A common question I hear is ‘Why are there so many different versions of Linux?‘ Especially when there is simply ‘Windows’, or ‘OS X’, it seems logical that there could be a single ‘Linux’, but for various reasons that is not the case.
Linux is a multi-purpose operating system used for everything from powering Android phones, Linksys routers, Amazon Kindles, to running large corporation server infrastructures, to simply a nice desktop operating system.
Because of these varied purposes, there are many, many different versions of Linux. There are also many different versions because Linux is free to use and modify by anyone. Different versions of Linux packaged together for use are called distributions, or distros for short.
Major differences in Linux distributions to note are:
- Release cycle / Support cycle (When are new versions released? How long is a release supported with security updates?)
- Packages available (How many software choices and also what kinds of software is available?)
- Corporate Support ($$$) or Community Support (aka on-your-own) models (Linux is free, but companies offer paid support if needed.)
Corporations / Academic / Research / Mission Critical
If you are looking for Linux to run for your company’s mission critical servers, these are versions you should consider.
The following versions have tested, stable versions of software which is typically behind the bleeding edge so to be more stable and reliable. These versions of Linux are generally tested and developed for two years or more before being released. Linux server versions are generally run ‘headless’ with no graphical interface, though it is possible to install and use a graphical environment with these versions as well. Support cycles are often 5-10 years. Note that ‘enterprise’ is only a buzz word and does not have any official meaning in the Linux world other than a marketing term.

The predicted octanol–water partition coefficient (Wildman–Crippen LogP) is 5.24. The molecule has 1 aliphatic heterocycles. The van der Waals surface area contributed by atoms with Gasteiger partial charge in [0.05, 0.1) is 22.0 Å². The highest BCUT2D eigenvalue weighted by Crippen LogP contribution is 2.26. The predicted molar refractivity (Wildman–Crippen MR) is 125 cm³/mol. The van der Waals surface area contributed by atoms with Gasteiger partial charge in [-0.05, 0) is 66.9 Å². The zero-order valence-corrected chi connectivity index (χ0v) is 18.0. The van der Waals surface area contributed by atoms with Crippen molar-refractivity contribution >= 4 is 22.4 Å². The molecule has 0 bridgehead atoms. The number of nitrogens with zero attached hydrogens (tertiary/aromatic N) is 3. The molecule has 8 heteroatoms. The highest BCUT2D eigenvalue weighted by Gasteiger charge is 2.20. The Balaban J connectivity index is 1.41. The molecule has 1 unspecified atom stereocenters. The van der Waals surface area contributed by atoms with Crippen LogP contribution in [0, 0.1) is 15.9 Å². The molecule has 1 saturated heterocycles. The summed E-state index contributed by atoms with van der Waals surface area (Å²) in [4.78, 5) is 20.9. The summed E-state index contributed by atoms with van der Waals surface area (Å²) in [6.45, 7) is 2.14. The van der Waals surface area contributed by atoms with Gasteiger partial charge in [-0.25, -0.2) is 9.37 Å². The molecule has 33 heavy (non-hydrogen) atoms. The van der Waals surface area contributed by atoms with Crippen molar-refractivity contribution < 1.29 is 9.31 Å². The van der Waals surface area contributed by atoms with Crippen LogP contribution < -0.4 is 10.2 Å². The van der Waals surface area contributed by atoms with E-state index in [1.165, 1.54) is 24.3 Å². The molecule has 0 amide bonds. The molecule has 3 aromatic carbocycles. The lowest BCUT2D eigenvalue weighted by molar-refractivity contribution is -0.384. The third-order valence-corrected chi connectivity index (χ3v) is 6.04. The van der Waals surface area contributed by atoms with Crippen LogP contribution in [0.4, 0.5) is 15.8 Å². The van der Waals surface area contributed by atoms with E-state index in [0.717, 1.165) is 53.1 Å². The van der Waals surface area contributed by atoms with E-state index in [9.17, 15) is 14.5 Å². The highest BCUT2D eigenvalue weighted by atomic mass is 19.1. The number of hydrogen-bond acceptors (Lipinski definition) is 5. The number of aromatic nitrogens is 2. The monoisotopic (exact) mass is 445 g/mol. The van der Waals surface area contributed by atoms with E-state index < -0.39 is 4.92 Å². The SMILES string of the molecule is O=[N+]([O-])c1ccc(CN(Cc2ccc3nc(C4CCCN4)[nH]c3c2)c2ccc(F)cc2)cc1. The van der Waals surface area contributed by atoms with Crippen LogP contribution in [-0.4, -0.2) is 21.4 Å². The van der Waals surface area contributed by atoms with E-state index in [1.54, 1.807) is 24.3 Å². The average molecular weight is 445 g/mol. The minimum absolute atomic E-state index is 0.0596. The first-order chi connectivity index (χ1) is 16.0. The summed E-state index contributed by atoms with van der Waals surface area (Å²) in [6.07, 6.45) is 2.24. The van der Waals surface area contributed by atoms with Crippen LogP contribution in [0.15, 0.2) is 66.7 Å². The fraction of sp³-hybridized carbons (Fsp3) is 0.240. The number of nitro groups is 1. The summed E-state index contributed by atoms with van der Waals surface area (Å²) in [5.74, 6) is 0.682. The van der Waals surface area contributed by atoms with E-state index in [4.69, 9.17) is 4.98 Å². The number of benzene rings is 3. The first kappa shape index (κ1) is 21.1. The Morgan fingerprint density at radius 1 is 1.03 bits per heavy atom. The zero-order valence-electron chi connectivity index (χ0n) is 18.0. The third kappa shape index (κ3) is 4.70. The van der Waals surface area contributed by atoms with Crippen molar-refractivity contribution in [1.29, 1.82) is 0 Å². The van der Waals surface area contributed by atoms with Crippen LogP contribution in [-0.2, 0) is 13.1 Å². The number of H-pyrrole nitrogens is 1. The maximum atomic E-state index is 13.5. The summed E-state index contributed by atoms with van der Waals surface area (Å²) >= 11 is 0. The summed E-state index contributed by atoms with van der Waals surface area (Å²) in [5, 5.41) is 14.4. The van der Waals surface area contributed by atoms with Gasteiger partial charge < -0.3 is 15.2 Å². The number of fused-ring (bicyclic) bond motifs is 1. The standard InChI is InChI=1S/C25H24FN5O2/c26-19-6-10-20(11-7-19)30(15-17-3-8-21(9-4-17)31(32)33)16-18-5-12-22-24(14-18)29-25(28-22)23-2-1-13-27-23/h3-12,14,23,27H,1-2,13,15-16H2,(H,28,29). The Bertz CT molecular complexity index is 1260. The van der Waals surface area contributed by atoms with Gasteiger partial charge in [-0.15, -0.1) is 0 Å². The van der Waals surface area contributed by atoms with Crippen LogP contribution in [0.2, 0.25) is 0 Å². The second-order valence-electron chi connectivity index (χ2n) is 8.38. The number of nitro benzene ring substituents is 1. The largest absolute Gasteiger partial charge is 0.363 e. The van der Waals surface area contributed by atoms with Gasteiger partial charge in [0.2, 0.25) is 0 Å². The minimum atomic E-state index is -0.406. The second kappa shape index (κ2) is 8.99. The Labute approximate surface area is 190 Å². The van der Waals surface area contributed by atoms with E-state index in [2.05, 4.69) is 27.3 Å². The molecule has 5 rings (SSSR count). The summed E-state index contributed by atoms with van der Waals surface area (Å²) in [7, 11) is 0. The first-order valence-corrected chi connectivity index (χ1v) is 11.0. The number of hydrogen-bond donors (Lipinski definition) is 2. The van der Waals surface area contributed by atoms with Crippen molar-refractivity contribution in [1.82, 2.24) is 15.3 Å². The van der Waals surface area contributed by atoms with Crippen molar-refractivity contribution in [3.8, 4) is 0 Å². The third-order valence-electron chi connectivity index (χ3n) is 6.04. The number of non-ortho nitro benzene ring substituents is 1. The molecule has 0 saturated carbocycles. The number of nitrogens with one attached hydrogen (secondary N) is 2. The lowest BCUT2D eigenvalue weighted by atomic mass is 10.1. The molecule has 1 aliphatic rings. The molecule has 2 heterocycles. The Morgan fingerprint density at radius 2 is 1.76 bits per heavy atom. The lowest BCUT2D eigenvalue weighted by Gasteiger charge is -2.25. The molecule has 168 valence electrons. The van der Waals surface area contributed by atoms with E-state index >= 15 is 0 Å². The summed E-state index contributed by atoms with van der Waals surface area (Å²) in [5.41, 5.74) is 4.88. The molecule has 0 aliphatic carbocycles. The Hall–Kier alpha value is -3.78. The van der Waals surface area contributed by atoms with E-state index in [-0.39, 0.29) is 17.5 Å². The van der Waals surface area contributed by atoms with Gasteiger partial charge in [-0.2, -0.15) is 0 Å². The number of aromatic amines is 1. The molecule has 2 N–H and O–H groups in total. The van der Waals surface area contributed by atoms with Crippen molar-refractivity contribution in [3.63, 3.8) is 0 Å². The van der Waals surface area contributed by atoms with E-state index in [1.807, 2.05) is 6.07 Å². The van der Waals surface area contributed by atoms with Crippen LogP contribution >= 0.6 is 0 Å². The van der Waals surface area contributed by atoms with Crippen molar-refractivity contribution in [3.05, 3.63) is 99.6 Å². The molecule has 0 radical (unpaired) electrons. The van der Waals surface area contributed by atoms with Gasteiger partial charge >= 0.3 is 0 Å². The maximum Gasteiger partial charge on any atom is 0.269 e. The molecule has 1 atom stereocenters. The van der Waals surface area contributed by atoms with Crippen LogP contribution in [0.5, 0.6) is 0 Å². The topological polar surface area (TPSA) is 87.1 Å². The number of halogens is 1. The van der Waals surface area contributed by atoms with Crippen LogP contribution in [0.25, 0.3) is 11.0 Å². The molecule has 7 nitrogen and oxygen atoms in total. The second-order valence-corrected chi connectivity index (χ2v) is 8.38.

If your boss or C-level exec asked for recommendations on ‘Linux’ for your company servers, these are versions you should consider. Or if you are looking to deploy Linux desktops for a company, these versions are a good choice due to the long support cycle and stability of software.
If you “need” Red Hat, your company must use Red Hat. If you want Red Hat without the subscription or support, use CentOS which is Red Hat without the subscription or logos (free).
I recommend Ubuntu Server LTS because of the ease of administration, large number of packages, and long support cycle. Ubuntu offers paid support if that makes the boss or decision makers happy as well.
|Paid / Community Support||Support Cycle||Release Cycle||Number of packages included||Upgrade in place|
|Red Hat Enterprise Linux||Paid Subscription||10 years||2-3 years||7,000||No|
|CentOS||Community||10 years||2-3 years||7,000||No|
|Debian stable||Community||3 years||2 years||30,000||Yes|
|SUSE Linux Enterprise||Paid Subscription||2 years||2 years||7,000||Yes|
|Ubuntu Server LTS||Paid or Community||5 years||2 years||30,000||Yes|
Desktop Linux / Non-Mission Critical / General Use
There are a ton of varied Linux distributions for desktop use. These versions generally have more bleeding edge and current software but also a shorter support cycles of security updates. It is common to have a ~6 month release cycle for desktop releases. If you want to try out Linux on your desktop, use one of these versions though keep in mind you will be frequently updating to the newer release.
Below are the more common distros for desktop use:
|Notes||Support Cycle||Release Cycle||Number of packages included||Upgrade in place|
|Ubuntu||Odd default desktop ‘Unity’||18 months||6 months||30,000||Yes|
|Fedora||No mp3 or flash video by default||1 year||6 months||7,000||No|
|Debian testing||Testing or Stable ok for desktop||3 years||2 years||30,000||Yes|
|Linux Mint||Best desktop Linux distro||18 months||1 year||30,000||Yes|
|OpenSUSE||Good KDE||18 months||8 months||7,000||Yes|
More advanced versions which are popular: